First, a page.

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re: Kotlin - The Good, the Bad and the Ugly VIEW POST

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re: I would disagree about data classes and inheritance. There is absolutely no need in inheritance, especially with data classes.
 

This may depend on your domain. If you want to use data classes for Data Transfer Objects (which would make perfect sense because they are just data containers, or "structs" if you prefer this term), then inheritance is ordinary day-to-day business (at least in the domains I work with). The only alternative to the use of inheritance would be to duplicate fields into every leaf class, and remove the base classes. This makes the design brittle, because not only are you duplicating information (DRY principle), you also run into the issue that you might forget to add a field in one of your leaf classes in the future. I strongly believe that inheritance is necessary, and this is the reason why I don't use data classes for DTOs, as much as I would like to do so.

 

Kotlin allows you to define properties in interfaces, and you can still implement interfaces in a data class. This frees you from the brittle design of duplicated properties (at least, in remembering to put them all in), and also solves the issue of wanting to use a data class as multiple types. I've tried this pattern out in my Dokka-to-JSON formatter and it works quite well, and is very robust.

I do not think the choice of data classes being final was an oversight. I think it was made very intentionally, in order to get you truly using data classes as pure data composed of other data. They are not in the same "class" of objects as normal objects, they are useful primarily for serialization, and its generally a good design to not have your code interact directly with a data class any way. You should abstract your code away from the structure of the serialized data into a format that works better with the business logic.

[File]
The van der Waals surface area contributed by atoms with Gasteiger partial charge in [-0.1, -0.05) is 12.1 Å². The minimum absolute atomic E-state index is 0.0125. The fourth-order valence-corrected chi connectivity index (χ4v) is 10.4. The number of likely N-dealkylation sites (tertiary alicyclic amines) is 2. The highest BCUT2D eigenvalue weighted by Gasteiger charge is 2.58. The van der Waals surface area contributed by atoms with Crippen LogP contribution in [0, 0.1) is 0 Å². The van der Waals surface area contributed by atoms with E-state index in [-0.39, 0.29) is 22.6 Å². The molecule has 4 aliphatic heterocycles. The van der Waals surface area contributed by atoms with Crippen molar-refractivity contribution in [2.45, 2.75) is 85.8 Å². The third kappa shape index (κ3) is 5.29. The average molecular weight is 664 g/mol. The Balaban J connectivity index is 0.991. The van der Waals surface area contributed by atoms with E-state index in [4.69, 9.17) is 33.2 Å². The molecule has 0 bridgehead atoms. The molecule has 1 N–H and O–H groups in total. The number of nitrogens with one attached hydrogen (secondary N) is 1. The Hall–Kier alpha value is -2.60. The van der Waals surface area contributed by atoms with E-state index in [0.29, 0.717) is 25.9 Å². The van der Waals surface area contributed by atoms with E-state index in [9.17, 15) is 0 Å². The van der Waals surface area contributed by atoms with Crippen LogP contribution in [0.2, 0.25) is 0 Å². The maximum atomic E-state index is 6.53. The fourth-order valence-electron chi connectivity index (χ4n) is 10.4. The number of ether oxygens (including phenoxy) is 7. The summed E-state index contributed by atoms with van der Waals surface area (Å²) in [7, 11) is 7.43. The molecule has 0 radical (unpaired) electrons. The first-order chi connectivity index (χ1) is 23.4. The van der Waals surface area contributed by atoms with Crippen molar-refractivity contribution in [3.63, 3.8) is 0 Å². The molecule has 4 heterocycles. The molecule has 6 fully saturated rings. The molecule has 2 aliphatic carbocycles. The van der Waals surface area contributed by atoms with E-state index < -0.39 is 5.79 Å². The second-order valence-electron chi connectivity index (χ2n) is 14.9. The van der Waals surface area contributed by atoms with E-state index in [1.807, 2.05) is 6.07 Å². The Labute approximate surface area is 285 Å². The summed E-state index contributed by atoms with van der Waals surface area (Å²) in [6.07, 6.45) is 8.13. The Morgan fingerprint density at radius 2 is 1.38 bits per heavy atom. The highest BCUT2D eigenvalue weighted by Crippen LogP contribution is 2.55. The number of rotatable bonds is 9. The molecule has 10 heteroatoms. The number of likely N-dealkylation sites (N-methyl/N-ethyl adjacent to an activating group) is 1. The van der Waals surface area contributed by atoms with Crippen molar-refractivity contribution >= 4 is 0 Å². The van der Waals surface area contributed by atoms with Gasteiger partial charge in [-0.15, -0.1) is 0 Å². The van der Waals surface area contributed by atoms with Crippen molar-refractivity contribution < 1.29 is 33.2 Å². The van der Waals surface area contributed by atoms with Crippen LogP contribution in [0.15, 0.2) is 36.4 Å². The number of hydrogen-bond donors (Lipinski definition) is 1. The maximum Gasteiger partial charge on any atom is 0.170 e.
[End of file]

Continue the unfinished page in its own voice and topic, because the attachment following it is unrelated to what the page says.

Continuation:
You should abstract your code away from the structure of the serialized data into a format that works better with the business logic.

Totally in agreement here. That's why a quick way for building serialization formats is a great benefit.

Kotlin allows you to define properties in interfaces, and you can still implement interfaces in a data class.

I must admit that I didn't think of this option yet. It would allow you to do all the inheritance you want on the interface level, and instantiate only the leaf classes. It also enforces the correct properties and types. Okay, granted, that seems reasonable. It does entail though that you need to write the interfaces and the data classes, and in a lot of cases there will be only one implementation for each interface (DTOs for example). Still, thanks for the heads-up. I'll consider this in the future.

You can, of course, implement interfaces in data classes, but, in my opinion, compisition will always be a better way to do it. Want to avoid property duplication in your DTOs/value objects/whatever? Move the duplicated part to a new data class and use it as a property in another class. I have yet to see a use of inheritence which can be justified. Normally it is just a mess. Steer clear of it :-)

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